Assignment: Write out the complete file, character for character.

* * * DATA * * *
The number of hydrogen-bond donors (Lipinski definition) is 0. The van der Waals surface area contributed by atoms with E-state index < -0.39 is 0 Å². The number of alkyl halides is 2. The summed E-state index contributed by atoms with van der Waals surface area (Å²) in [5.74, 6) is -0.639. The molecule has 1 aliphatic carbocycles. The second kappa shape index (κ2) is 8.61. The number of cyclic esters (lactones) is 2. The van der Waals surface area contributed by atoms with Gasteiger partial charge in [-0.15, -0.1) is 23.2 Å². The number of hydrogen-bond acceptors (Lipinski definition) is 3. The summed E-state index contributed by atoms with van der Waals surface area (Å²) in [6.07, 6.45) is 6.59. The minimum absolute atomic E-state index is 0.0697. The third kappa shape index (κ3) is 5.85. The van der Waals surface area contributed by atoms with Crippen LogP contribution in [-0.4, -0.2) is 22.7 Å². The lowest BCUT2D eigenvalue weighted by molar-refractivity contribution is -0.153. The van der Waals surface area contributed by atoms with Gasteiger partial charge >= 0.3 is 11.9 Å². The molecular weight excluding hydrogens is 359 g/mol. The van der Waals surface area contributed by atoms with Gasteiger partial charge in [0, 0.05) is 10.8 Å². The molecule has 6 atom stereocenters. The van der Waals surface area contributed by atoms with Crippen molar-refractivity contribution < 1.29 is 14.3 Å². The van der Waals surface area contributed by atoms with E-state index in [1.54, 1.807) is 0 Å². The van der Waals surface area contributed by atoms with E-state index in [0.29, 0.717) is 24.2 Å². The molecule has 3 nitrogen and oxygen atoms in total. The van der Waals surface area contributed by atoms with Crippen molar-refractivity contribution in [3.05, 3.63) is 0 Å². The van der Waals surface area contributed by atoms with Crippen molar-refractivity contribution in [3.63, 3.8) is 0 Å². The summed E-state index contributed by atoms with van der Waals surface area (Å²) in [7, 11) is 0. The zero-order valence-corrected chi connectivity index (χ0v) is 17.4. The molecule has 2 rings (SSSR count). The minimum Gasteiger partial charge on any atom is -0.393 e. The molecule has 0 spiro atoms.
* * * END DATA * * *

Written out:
The number of hydrogen-bond donors (Lipinski definition) is 0. The van der Waals surface area contributed by atoms with E-state index < -0.39 is 0 Å². The number of alkyl halides is 2. The summed E-state index contributed by atoms with van der Waals surface area (Å²) in [5.74, 6) is -0.639. The molecule has 1 aliphatic carbocycles. The second kappa shape index (κ2) is 8.61. The number of cyclic esters (lactones) is 2. The van der Waals surface area contributed by atoms with Gasteiger partial charge in [-0.15, -0.1) is 23.2 Å². The number of hydrogen-bond acceptors (Lipinski definition) is 3. The summed E-state index contributed by atoms with van der Waals surface area (Å²) in [6.07, 6.45) is 6.59. The minimum absolute atomic E-state index is 0.0697. The third kappa shape index (κ3) is 5.85. The van der Waals surface area contributed by atoms with Crippen LogP contribution in [-0.4, -0.2) is 22.7 Å². The lowest BCUT2D eigenvalue weighted by molar-refractivity contribution is -0.153. The van der Waals surface area contributed by atoms with Gasteiger partial charge >= 0.3 is 11.9 Å². The molecular weight excluding hydrogens is 359 g/mol. The van der Waals surface area contributed by atoms with Gasteiger partial charge in [0, 0.05) is 10.8 Å². The molecule has 6 atom stereocenters. The van der Waals surface area contributed by atoms with Crippen molar-refractivity contribution < 1.29 is 14.3 Å². The van der Waals surface area contributed by atoms with E-state index in [1.54, 1.807) is 0 Å². The van der Waals surface area contributed by atoms with E-state index in [0.29, 0.717) is 24.2 Å². The molecule has 3 nitrogen and oxygen atoms in total. The van der Waals surface area contributed by atoms with Crippen molar-refractivity contribution in [3.05, 3.63) is 0 Å². The van der Waals surface area contributed by atoms with Crippen molar-refractivity contribution in [3.63, 3.8) is 0 Å². The summed E-state index contributed by atoms with van der Waals surface area (Å²) in [7, 11) is 0. The zero-order valence-corrected chi connectivity index (χ0v) is 17.4. The molecule has 2 rings (SSSR count). The minimum Gasteiger partial charge on any atom is -0.393 e. The molecule has 0 spiro atoms.